Punch, Or The London Charivari, Vol. 101. July 4, 1891
Author: Various
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VOL. 101.

July 4, 1891.

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Mr. PUNCH returns thanks for the anticipatory congratulations on the occasion of his Jubilee, and takes this opportunity of informing his friends—which means Everybody Everywhere—that the 50th anniversary of his natal day is July 18 prox., which day Mr. PUNCH hereby gives full and entire permission to the aforesaid Everyone Everywhere to keep as a whole Holiday, and do in a general way, and to the utmost of their ability, just exactly what best pleases them.


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["Mr. DE LISLE wished the Government to veto any pictures purchased under the Chantrey Bequest that did not meet with their approval."—Daily Paper.]

SCENE—A Studio in the Royal Academy. The President and several Members of the Council waiting arrival of Government to inspect their most recent purchase.

President (with assumed joviality). Well, my dear Colleagues, I do not think exception can be taken to this composition. Simple and effective, is it not?

First Member of Council (gloomily). Oh, you never know! I think we ought to have opposed the admission of the Cabinet—what should they know about Art?

Second Mem. (drily). Enough to make speeches at the annual dinner—to which they wouldn't come if we snubbed them.

First Mem. What of that? I am sure the President is quite eloquent enough to stand alone.

Pres. (with a graceful bow). You are most kind. But, hush! here comes Lord SALISBURY!

Enter the PRIME MINISTER. Cordial greetings.

Premier (briskly). I am sure you will forgive me if I get through this quickly. (Looking at picture.) Hm! Yes, very nice; but did EDWARD the Black Prince wear his Garter ribbon in battle? I am sure I refrain from appearing in mine under similar circumstances. (To Pres.) Do you think the Artist could paint it out?

Pres. I feel sure he will do everything in his power to satisfy your Lordship's artistic instincts.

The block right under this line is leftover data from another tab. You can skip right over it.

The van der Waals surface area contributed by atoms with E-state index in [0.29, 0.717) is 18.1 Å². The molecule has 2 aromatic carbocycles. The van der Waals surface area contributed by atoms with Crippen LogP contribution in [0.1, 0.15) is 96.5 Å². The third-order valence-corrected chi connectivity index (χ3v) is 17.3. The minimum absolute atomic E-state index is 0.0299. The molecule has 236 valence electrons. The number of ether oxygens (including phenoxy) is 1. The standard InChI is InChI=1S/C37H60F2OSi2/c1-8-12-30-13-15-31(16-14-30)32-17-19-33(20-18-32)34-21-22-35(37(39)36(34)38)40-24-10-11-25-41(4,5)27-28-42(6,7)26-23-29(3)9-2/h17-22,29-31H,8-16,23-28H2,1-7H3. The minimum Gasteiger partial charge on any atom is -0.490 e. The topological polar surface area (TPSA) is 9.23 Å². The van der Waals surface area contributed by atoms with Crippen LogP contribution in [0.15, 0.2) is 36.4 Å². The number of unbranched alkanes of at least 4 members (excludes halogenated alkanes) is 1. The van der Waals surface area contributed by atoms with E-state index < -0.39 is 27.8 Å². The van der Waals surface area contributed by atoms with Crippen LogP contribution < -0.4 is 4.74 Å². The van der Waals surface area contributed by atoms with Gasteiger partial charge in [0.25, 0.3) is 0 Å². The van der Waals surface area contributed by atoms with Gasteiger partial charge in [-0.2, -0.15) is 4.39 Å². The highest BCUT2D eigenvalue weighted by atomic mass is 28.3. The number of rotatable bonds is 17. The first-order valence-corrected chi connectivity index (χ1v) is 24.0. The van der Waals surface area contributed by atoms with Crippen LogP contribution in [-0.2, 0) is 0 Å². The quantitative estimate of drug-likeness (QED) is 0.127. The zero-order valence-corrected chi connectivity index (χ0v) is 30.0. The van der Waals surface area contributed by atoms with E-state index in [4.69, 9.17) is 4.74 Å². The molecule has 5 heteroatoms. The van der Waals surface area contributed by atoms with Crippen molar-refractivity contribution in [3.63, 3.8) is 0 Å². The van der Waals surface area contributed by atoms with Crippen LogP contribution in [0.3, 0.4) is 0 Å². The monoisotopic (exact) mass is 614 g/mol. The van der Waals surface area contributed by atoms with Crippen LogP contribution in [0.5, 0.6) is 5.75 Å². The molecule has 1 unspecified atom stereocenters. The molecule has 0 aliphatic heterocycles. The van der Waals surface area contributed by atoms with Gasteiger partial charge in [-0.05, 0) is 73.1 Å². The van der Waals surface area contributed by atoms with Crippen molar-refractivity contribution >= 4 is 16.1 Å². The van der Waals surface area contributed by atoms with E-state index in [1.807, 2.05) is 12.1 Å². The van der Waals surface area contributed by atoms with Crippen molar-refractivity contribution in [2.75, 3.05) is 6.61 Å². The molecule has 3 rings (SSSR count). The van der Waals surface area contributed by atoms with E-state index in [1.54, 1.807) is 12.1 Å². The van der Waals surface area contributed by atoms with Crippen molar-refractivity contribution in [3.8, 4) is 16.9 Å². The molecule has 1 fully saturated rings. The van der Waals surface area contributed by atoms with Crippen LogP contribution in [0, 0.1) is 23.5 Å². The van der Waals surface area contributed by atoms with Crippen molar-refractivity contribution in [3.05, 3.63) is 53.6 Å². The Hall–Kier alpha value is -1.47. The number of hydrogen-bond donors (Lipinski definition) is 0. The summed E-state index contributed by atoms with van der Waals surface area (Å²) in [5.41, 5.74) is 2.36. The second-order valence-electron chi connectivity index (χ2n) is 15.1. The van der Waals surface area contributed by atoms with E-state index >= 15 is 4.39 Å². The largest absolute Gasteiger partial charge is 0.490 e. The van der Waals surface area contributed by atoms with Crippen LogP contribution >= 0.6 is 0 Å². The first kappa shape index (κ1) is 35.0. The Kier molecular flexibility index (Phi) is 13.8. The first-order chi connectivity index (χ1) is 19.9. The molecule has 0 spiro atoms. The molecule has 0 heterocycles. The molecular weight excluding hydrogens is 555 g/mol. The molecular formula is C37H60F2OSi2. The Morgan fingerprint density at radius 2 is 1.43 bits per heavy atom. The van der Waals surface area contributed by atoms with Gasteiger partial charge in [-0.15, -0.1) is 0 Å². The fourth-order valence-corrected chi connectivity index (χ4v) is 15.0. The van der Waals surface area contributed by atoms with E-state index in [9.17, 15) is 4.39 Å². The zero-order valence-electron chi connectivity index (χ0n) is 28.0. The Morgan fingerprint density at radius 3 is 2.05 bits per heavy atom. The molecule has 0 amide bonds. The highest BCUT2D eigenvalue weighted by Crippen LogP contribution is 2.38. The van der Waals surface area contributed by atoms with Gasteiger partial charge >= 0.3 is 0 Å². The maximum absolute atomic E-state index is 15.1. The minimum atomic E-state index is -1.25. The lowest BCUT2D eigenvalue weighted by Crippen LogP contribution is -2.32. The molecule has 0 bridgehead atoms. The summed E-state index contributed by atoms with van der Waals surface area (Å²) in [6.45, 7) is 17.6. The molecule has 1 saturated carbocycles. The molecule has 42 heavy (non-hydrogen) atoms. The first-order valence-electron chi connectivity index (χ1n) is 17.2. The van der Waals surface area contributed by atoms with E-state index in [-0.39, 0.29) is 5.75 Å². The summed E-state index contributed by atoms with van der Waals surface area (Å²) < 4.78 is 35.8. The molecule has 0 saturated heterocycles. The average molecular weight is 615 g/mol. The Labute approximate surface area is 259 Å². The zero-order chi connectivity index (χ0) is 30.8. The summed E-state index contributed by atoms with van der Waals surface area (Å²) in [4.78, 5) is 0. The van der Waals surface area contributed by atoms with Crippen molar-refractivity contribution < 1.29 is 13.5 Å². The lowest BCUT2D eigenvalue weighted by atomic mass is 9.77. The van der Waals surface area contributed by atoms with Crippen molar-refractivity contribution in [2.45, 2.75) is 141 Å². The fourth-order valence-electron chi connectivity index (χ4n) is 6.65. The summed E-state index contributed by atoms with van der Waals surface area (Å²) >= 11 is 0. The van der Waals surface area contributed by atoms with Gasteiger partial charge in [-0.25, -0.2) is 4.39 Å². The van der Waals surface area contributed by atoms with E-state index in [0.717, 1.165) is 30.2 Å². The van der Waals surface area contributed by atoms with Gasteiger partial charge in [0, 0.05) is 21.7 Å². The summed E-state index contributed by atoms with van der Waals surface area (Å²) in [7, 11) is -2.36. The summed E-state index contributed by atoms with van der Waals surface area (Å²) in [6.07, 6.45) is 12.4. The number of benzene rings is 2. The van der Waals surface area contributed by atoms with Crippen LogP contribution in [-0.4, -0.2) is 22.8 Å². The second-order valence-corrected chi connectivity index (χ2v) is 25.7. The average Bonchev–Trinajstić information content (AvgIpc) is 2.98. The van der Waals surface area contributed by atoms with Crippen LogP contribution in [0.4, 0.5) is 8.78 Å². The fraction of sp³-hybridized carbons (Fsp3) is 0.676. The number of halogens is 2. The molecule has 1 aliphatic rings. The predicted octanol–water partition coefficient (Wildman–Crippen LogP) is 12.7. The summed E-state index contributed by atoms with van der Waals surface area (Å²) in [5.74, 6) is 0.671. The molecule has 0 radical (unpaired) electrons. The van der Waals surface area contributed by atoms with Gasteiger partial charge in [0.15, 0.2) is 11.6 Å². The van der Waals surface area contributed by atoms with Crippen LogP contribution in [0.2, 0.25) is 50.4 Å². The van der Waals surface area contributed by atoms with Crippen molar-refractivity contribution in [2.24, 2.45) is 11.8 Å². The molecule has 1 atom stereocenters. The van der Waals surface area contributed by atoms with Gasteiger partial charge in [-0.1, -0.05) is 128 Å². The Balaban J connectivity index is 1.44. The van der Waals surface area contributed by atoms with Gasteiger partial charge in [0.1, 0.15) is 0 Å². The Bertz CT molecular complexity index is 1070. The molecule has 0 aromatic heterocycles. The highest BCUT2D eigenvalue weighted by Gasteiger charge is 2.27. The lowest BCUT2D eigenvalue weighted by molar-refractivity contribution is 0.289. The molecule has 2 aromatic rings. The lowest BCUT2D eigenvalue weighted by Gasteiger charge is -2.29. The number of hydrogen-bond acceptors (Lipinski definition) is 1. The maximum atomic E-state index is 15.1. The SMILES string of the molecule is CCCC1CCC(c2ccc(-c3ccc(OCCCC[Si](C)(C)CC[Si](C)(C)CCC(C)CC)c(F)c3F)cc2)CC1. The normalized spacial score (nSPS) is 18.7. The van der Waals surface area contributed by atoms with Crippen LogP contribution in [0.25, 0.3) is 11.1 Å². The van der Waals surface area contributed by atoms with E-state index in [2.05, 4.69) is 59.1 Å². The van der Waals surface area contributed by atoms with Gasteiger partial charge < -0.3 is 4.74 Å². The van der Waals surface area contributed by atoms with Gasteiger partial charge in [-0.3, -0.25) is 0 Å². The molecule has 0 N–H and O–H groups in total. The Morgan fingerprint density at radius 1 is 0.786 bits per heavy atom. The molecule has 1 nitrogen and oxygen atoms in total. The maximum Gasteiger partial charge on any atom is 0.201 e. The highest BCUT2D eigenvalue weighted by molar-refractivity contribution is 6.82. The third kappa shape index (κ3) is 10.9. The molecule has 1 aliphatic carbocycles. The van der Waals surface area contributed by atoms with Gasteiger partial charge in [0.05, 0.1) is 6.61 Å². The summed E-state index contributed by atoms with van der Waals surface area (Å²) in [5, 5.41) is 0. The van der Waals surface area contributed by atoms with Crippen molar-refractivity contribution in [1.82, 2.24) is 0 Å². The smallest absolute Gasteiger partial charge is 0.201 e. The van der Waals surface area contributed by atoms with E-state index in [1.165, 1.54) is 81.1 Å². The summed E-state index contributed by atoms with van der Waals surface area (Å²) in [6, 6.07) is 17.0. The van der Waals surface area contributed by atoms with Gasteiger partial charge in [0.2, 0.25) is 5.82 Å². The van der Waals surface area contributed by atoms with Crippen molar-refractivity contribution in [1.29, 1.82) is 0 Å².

Premier. Just so.

[Exit R. when enter FIRST LORD of the TREASURY, L.

Pres. (greeting new-comer cordially). Most glad to see you, my dear Right Hon. Sir!

First Lord. Very good indeed of you to say so, but am always anxious to do my duty to my Queen and Country. (Gazing at picture.) Hm! Not bad! But, I say, I do know something of yachting, and that isn't the way to brace up the marling-spike to the fokesell yard with the main jibboom three points in a wind with some East in it! If I may venture a suggestion—hope Artist will paint out the gondola. Ta-ta! A bird in the hand is worth two in the bush. [Exit.

Pres. Well, well, I do not know what our friend will think of the matter, but perhaps the Hansom of Venice is a little superfluous. Why here is the HOME SECRETARY.

[Enter that august personage—mutual greeting.

Home Sec. (examining picture). Yes, very nice. Just my idea of what a historical picture should be! Sea-view very fair indeed, and I think that the suggestion of the presentation at Court is also extremely neat. The Black Prince, perhaps, a little near OLIVER CROMWELL, but then that is a detail that will not challenge particular attention. I like too the view of Vauxhall Gardens—very good, indeed! But why should a scene of this great historical importance be laid in Charing Cross during a labour demonstration?

Pres. (frankly). I cannot say that I have looked up all my authorities, but I do not think our friend would allow himself to be wrong on so important a point.

Home Sec. Well, I think it would be in better taste if the Artist cut out that stampede of police—it is not true to nature! [Exit.

Pres. There may be something in what he says, but I do wish these amateurs would keep their suggestions to themselves.


Pres. (cordially). My dear Lord, delighted to see you—what do you think of it?

First Lord. Hm! Yes! Perhaps! But, I say, what right has the Artist to put the white ensign on the top of that light-house? It's against the regulations—they should be flying the Trinity House flag—if anything. That must come out, you know—it really must! [Exit.

Pres. Silly blunder, but it can be easily remedied. Ah! the Secretary of State for War! (Enter that official) Well, Mr. STANHOPE, and how do you like the new purchase?

War Minister (after, a glance at the canvas). Tol lol. But come, I say, come; the Iron Duke never wore a hat like that! And, I say, as it isn't raining, why has he put up his umbrella? In the cause of historical accuracy that should not be allowed. [Exit.

Pres. (drily). I am afraid our friend will have enough to do. (Enter the remainder of the Cabinet together). Well, Gentlemen—hope you approve of our purchase?

Remainder (together). Not at all. You should have only bought the frame! [Scene closes in on the consideration of this new point.

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[Last week Mr. Punch congratulated King HENRY'S "holy shade" on the Four-hundredth Anniversary of the Foundation of Eton College.]